We don't like to face such questions. Like creationists, we ridicule anyone who lumps us together with other primates. Cohen says animal rights activists "come off as loopy" when they say things like, "I am an ape." But according to the U.S. government , that statement isn't loopy. It's fact. All of us are great apes .

If preborn and prehistoric humans are less worthy of respect, what about born, living humans who seem functionally subhuman? McNeil says we're kidding ourselves when we imagine that "certain 'human' rights are unalienable." He mentions a terrorist who beheaded a reporter. Is it possible, he asks, to forfeit your human rights for subhuman behavior?

On the other hand, if we deem some people less human than others, does it lead us back to the bad old days of racism? McNeil raises this question in the context of his African guide's comment about the butchered gorilla: that it was just "meat" because it had "no soul." The comment, he writes,

was an interesting observation for a West African to make. He looked much like the guy on the famous engraving adopted as a coat of arms by British abolitionists: a slave in shackles, kneeling to either beg or pray. Below it the motto: Am I Not a Man, and a Brother? Whether or not Africans had souls -- whether they were human in God's eyes, capable of salvation -- underlay much of the colonial debate about slavery.

To say the least, that's a controversial analogy. People for the Ethical Treatment of Animals made a similar comparison three years ago and was charged with racism. "They're comparing chickens to black people ?" an NAACP spokesman protested at the time. Cohen offers the same objection, faulting PETA for "boneheaded moves, like the ad it ran juxtaposing photos of penned-up animals with starving Jews in concentration camps." He doesn't mention his own paper's juxtaposition of gorillas with Africans a day earlier.

Not that I should be throwing stones. I've got my own contradictions to sort out: that it's wrong to eat animals but not meat ; that it's wrong to compare mistreatment of blacks to mistreatment of animals; that it's wrong to "predict the criminal propensity of unborn children based on the color of their skin"; that we should "prepare for the possibility that equality of intelligence, in the sense of racial averages on tests, will turn out not to be true "; and that it's pernicious "to group people by race and compare averages."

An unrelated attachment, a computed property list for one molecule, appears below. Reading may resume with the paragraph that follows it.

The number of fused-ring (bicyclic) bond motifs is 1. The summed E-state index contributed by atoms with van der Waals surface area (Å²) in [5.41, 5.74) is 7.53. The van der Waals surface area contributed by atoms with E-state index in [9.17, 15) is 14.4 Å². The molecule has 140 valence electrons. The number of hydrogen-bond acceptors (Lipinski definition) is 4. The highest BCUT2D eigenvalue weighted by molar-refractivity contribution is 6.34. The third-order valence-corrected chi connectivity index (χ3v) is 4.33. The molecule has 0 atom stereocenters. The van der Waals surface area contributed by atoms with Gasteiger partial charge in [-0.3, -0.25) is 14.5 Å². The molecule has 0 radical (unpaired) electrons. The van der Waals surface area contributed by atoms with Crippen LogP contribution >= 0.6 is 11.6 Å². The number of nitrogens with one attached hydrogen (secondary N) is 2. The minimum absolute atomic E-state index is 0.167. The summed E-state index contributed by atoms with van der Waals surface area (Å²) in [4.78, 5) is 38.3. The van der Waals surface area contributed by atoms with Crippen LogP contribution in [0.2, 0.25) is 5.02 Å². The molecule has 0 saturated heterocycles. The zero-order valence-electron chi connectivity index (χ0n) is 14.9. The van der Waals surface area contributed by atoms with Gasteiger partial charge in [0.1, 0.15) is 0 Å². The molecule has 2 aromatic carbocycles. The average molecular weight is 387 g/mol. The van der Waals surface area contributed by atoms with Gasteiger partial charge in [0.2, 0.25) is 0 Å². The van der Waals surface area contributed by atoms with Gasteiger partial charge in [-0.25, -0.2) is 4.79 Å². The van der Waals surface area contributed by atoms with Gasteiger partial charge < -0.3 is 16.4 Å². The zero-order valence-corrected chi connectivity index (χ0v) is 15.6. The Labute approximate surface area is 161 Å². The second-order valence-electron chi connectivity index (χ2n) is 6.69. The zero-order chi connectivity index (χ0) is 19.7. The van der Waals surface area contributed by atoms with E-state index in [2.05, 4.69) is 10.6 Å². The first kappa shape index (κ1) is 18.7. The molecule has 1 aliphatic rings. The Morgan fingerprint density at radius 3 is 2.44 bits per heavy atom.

I'm still working my way through the puzzle of equality as we learn more about human and animal biology. So are McNeil, Cohen, and others. It's a communal dialogue between morals and science. Where it will lead, I can't say. But what strikes me at this point in the conversation is that equality and discrimination are intricately related. What we often call equality -- sorting creatures into biological groups and treating each group member as identical to the others, but different from members of other groups -- is also discriminatory. That's the paradox of "human rights."

Each of us mixes the two in our own way. Spain extends its "community of equals" to gorillas but not gibbons. Catholic bishops demand rights for zygotes but not chimps. PETA equates racial with interspecies equality. The NAACP discriminates between discriminations.

For my part, I've come to suspect that the first problem to deal with isn't inequality. It's indiscriminateness. Discrimination in the best sense means seeing each individual as she is . It takes effort. You have to look past the surface of things. It's easier to assign individuals to groups and judge them that way. But it's also, to the same extent, unfair. The unfairness arises not from inequality, but from how we organize it. Inequality, at the biological level, is mostly nature's fault. Indiscriminateness is ours.